Bug in Java 6 DecimalFormat.format()

While trying out some options for decimal formatting, I came across what appears to be a bug in Java 6. I haven’t yet traced back exactly which version introduced the bug, but I have managed to verify it on both Windows 7 running Java 6 Update 23 & 24 and on Mac OS X Snow Leopard running Java 6 Update 26.

According to the JavaDocs for java.text.DecimalFormat:

If there is an explicit negative subpattern, it serves only to specify the negative prefix and suffix; the number of digits, minimal digits, and other characteristics are all the same as the positive pattern. That means that “#,##0.0#;(#)” produces precisely the same behavior as “#,##0.0#;(#,##0.0#)”.

However, when putting this into practice, the formatter truncates the final character from the output. This is shown in the following JUnit test:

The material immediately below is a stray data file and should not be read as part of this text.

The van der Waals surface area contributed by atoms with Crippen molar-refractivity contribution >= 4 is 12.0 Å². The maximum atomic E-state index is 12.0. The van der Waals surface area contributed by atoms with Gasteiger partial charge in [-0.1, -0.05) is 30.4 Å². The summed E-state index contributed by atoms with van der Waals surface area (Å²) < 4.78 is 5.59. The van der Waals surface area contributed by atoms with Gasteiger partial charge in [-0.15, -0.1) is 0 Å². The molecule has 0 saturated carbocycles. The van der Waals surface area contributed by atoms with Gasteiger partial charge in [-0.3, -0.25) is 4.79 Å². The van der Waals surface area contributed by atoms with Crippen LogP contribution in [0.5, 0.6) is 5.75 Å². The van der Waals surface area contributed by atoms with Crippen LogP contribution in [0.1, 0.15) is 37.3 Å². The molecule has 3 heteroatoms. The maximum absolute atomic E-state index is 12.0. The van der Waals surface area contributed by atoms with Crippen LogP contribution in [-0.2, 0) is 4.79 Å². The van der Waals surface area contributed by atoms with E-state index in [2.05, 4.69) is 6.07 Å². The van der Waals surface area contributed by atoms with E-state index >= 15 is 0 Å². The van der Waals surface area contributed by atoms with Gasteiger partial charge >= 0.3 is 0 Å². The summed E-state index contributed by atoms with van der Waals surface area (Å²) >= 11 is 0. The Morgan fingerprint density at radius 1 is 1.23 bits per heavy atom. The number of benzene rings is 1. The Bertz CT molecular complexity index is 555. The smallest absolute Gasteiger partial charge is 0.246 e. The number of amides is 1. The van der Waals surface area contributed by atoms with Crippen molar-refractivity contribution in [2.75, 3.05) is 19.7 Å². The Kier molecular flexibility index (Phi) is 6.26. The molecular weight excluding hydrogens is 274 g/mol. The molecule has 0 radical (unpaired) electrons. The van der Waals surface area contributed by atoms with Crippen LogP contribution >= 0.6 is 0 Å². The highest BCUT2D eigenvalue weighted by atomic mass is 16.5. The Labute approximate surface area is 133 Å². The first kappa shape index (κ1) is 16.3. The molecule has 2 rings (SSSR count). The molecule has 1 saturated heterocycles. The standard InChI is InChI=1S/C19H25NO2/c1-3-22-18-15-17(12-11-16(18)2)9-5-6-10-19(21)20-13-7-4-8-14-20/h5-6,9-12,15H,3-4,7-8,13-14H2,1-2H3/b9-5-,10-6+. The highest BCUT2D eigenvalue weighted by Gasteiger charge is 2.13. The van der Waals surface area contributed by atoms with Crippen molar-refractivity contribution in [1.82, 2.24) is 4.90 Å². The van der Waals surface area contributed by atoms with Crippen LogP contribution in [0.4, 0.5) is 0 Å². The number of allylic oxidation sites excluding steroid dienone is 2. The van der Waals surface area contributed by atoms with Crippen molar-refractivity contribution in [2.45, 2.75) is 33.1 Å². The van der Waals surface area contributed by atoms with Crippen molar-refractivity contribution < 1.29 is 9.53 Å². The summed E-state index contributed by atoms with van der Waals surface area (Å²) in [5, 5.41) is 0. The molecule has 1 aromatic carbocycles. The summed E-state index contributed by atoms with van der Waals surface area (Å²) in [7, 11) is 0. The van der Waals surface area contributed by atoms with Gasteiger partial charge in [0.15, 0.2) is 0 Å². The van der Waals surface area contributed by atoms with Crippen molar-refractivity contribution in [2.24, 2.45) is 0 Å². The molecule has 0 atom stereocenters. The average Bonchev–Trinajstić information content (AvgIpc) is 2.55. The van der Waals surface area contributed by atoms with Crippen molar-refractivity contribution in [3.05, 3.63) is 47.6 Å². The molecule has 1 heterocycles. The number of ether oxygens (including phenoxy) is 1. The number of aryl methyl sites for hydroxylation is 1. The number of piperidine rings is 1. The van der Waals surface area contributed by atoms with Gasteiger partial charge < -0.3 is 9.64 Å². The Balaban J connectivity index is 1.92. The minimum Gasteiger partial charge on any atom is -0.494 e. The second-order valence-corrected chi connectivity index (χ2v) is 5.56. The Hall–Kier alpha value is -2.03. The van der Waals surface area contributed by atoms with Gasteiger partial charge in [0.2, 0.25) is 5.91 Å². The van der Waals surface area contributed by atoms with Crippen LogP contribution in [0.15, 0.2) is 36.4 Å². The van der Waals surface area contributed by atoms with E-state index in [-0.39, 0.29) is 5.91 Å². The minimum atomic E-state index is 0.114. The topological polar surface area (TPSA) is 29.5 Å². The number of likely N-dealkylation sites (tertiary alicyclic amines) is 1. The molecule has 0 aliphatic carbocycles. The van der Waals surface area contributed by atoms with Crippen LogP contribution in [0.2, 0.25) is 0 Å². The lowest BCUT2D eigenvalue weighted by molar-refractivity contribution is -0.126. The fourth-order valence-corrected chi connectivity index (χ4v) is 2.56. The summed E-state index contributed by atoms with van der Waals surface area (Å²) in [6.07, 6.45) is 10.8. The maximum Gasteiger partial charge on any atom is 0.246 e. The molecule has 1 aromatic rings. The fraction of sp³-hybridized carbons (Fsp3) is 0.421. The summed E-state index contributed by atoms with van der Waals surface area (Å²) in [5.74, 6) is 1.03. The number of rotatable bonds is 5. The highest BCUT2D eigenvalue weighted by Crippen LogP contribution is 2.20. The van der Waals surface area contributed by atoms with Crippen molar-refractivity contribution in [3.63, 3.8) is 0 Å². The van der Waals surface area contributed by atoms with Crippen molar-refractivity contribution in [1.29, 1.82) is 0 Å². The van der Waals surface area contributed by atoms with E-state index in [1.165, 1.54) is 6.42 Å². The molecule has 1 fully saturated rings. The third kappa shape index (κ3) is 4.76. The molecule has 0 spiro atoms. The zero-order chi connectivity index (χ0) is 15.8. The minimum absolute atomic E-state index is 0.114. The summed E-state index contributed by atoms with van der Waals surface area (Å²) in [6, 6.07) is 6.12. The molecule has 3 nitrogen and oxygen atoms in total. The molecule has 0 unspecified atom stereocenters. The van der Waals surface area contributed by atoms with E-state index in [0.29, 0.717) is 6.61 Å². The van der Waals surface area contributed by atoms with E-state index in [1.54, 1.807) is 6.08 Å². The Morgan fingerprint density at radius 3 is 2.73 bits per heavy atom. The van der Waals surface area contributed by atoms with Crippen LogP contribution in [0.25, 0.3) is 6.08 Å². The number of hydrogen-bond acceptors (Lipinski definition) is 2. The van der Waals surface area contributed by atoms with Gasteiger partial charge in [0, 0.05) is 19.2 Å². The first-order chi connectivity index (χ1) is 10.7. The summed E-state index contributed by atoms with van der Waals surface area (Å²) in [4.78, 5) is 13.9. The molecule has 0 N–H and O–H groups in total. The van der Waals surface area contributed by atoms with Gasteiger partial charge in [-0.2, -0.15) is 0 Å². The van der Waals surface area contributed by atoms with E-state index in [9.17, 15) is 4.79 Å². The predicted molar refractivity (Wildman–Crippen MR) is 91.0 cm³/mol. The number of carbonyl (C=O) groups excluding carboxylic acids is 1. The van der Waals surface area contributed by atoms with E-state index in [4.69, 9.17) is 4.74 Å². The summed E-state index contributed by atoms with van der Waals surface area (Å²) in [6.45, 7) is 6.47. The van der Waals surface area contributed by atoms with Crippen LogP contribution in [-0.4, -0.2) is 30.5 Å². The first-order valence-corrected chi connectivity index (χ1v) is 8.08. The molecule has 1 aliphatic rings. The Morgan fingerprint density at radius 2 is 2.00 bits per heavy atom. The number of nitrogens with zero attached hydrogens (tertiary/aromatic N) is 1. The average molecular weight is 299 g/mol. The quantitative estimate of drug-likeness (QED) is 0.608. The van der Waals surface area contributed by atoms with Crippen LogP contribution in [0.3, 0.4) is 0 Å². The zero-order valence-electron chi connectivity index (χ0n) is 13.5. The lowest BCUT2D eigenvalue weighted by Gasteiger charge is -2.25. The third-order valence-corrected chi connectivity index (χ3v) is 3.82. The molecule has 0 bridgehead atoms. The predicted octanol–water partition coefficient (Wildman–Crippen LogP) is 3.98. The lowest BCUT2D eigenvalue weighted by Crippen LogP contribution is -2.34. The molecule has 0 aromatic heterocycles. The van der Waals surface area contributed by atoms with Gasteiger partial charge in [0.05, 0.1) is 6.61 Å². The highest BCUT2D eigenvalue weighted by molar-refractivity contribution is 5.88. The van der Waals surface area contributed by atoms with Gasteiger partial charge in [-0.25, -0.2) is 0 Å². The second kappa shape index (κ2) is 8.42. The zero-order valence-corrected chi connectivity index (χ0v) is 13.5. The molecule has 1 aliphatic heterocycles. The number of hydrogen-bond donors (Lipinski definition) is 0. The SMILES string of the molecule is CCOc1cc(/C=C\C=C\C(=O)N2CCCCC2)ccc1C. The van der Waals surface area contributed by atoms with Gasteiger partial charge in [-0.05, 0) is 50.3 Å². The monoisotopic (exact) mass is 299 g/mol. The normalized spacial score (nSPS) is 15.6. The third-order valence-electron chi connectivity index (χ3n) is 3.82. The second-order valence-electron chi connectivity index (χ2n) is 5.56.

public void testDecimalFormat() {
  double value = -4000d;

  final String expected = "(4,000.00)";
  final String actualA = new DecimalFormat("#,##0.00;(#,##0.00)").format(value);
  final String actualB = new DecimalFormat("#,##0.00;(#)").format(value);

  // passes
  assertEquals(expected, actualA);

  // fails - actualB = "(4,000.00"
  assertEquals(expected, actualB);

I have logged this on the Java Bugs Database and will update this post once I have a response from Oracle. But hopefully this helps someone else that has come across the same issue.

UPDATE: Yes, it is a bug. You can track it here (may take a day or two to appear on the external bug database apparently).